Textbook revision vs practice GRE exams

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noospace
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Textbook revision vs practice GRE exams

Postby noospace » Thu Dec 04, 2008 1:14 am

Hi,

I'm not planning on sitting the GRE until October '09 so I have quite a bit of time to work on it.

For the past couple of weeks, my approach has been to mostly avoid the GRE past exams, focusing on creating a comprehensive formula sheet about undergrad physics, approaching the odd problem from HRW and other textbooks.

Given my situation, about how much time would you suggest dedicating to this `revision period' before focusing entirely on the past GRE exams?

Would you deliberately avoid GR9677 and GR0177 to allow for a realistic simulation test, or is it better to do these early on, so as to have better directed study?

swepi
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Re: Textbook revision vs practice GRE exams

Postby swepi » Thu Dec 04, 2008 2:12 am

It might help to look over one of the tests like GR8677 or GR9277, just to see where you are at. I started from scratch about a year ago and took GR9677 around March earlier this year. I managed to get four :!: questions right, all of them having to do with electromagnetic induction. I even got the one with the spin up of the torsion rod with two charged pith balls at the end right, since it was a problem in Purcell. Unfortunately, I understood NOTHING about any of the other problems. About six months later, and with a s**t load of work, I managed to get in the 54% percentile on the GR0177 form. After spending $130, I took the real test on Oct. 18. The proctor was an hour late and I could have stabbed him with my three nicely sharpened pencils. I got a 750 (66%) on that test. In retrospect, if I had realized that when two space men kick a ship simultaneously in their frame of reference, it does not mean that the events happen simultaneously in the reference frame of the ship, then I could have gotten one more question right.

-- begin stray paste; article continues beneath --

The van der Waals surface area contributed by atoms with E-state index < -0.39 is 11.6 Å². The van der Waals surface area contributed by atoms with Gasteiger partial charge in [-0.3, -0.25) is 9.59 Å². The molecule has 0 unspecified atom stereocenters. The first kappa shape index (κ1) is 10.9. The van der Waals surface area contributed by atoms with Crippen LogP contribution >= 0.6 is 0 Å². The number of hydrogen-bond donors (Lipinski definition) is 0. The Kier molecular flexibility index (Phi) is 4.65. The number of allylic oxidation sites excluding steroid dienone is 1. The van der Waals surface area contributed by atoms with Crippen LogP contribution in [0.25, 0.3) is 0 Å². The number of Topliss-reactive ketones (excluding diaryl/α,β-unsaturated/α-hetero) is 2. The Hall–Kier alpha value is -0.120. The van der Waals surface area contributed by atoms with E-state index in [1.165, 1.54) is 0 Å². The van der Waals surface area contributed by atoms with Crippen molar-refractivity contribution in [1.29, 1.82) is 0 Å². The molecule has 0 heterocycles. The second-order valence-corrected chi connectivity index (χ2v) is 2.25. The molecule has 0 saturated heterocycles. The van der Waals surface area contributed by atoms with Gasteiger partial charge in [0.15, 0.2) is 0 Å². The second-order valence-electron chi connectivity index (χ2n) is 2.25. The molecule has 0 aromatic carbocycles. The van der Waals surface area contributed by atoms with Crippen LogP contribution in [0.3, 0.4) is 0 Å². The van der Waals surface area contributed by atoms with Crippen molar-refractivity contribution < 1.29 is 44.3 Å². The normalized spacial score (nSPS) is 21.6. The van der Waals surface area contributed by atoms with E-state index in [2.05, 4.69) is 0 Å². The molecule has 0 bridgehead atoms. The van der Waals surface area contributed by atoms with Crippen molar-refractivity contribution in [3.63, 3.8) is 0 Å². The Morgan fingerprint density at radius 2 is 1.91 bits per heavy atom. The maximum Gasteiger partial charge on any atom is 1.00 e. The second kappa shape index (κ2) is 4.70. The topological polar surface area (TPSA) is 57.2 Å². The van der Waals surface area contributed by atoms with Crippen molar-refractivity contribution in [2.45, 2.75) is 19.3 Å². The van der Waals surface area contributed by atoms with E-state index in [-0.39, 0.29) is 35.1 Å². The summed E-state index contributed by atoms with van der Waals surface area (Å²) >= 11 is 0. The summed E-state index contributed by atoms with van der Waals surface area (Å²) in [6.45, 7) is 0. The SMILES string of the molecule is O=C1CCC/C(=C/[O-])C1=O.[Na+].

ETS also has some Major Field Test thing, which is like the GRE except with fewer questions. You can find it here:
http://www.ets.org/portal/site/ets/menu ... f95190RCRD

The questions are similar to the GRE just in case you didn't want to "corrupt" the practice tests that you have.

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secander2!
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Re: Textbook revision vs practice GRE exams

Postby secander2! » Thu Dec 04, 2008 4:48 am

I'd definitely recommend taking a test too. If you do really poorly, it will serve as a nice wake up call (this was the case for me) and hopefully get you to study harder. If you do pretty well, it will help you focus on those areas you need work and not memorize a bunch of really advanced formulas that never appear on the test. Either way, it helps!

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xudis149
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Re: Textbook revision vs practice GRE exams

Postby xudis149 » Thu Dec 04, 2008 5:08 am

if i had an year then this is what i would do...

1. Study resnick halliday plus one QM book like Griffith OR cover at least 70 percent of syllabus before giving 9277 ...
2. If I were filthy rich [which I am not] I would give the April test too...
3. Then prepare remaining topics and cover holes in preparation..
4. Give the remaining tests in the following order 8677, 9677 and 0177..
5. Finish off the damn thing with October test..